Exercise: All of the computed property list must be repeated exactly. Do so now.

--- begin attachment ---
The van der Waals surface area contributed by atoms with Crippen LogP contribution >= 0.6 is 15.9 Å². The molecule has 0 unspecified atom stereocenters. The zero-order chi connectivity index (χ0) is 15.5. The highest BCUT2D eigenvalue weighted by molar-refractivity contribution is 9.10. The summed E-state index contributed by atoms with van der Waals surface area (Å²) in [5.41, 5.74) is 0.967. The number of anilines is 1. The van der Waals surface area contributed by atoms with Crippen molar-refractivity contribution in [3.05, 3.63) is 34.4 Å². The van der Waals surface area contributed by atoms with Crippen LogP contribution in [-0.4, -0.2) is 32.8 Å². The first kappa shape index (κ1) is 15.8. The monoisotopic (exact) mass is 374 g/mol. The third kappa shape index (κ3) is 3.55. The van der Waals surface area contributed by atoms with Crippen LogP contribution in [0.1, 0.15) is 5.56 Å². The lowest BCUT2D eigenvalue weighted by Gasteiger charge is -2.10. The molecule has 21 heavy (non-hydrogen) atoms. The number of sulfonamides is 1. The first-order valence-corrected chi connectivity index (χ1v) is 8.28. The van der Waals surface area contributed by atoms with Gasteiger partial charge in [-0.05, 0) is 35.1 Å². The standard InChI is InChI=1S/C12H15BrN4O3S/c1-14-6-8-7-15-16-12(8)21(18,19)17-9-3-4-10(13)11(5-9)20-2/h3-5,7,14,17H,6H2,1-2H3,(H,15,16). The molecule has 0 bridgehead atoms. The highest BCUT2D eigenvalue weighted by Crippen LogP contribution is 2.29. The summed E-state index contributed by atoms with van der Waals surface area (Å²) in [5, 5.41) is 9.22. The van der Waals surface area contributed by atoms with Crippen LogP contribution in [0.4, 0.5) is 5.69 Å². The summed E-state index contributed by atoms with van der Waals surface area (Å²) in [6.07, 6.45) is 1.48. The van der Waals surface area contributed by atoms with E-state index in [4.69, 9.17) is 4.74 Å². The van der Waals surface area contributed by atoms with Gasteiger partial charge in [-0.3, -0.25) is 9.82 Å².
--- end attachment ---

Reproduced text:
The van der Waals surface area contributed by atoms with Crippen LogP contribution >= 0.6 is 15.9 Å². The molecule has 0 unspecified atom stereocenters. The zero-order chi connectivity index (χ0) is 15.5. The highest BCUT2D eigenvalue weighted by molar-refractivity contribution is 9.10. The summed E-state index contributed by atoms with van der Waals surface area (Å²) in [5.41, 5.74) is 0.967. The number of anilines is 1. The van der Waals surface area contributed by atoms with Crippen molar-refractivity contribution in [3.05, 3.63) is 34.4 Å². The van der Waals surface area contributed by atoms with Crippen LogP contribution in [-0.4, -0.2) is 32.8 Å². The first kappa shape index (κ1) is 15.8. The monoisotopic (exact) mass is 374 g/mol. The third kappa shape index (κ3) is 3.55. The van der Waals surface area contributed by atoms with Crippen LogP contribution in [0.1, 0.15) is 5.56 Å². The lowest BCUT2D eigenvalue weighted by Gasteiger charge is -2.10. The molecule has 21 heavy (non-hydrogen) atoms. The number of sulfonamides is 1. The first-order valence-corrected chi connectivity index (χ1v) is 8.28. The van der Waals surface area contributed by atoms with Gasteiger partial charge in [-0.05, 0) is 35.1 Å². The standard InChI is InChI=1S/C12H15BrN4O3S/c1-14-6-8-7-15-16-12(8)21(18,19)17-9-3-4-10(13)11(5-9)20-2/h3-5,7,14,17H,6H2,1-2H3,(H,15,16). The molecule has 0 bridgehead atoms. The highest BCUT2D eigenvalue weighted by Crippen LogP contribution is 2.29. The summed E-state index contributed by atoms with van der Waals surface area (Å²) in [5, 5.41) is 9.22. The van der Waals surface area contributed by atoms with Crippen LogP contribution in [0.4, 0.5) is 5.69 Å². The summed E-state index contributed by atoms with van der Waals surface area (Å²) in [6.07, 6.45) is 1.48. The van der Waals surface area contributed by atoms with E-state index in [4.69, 9.17) is 4.74 Å². The van der Waals surface area contributed by atoms with Gasteiger partial charge in [-0.3, -0.25) is 9.82 Å².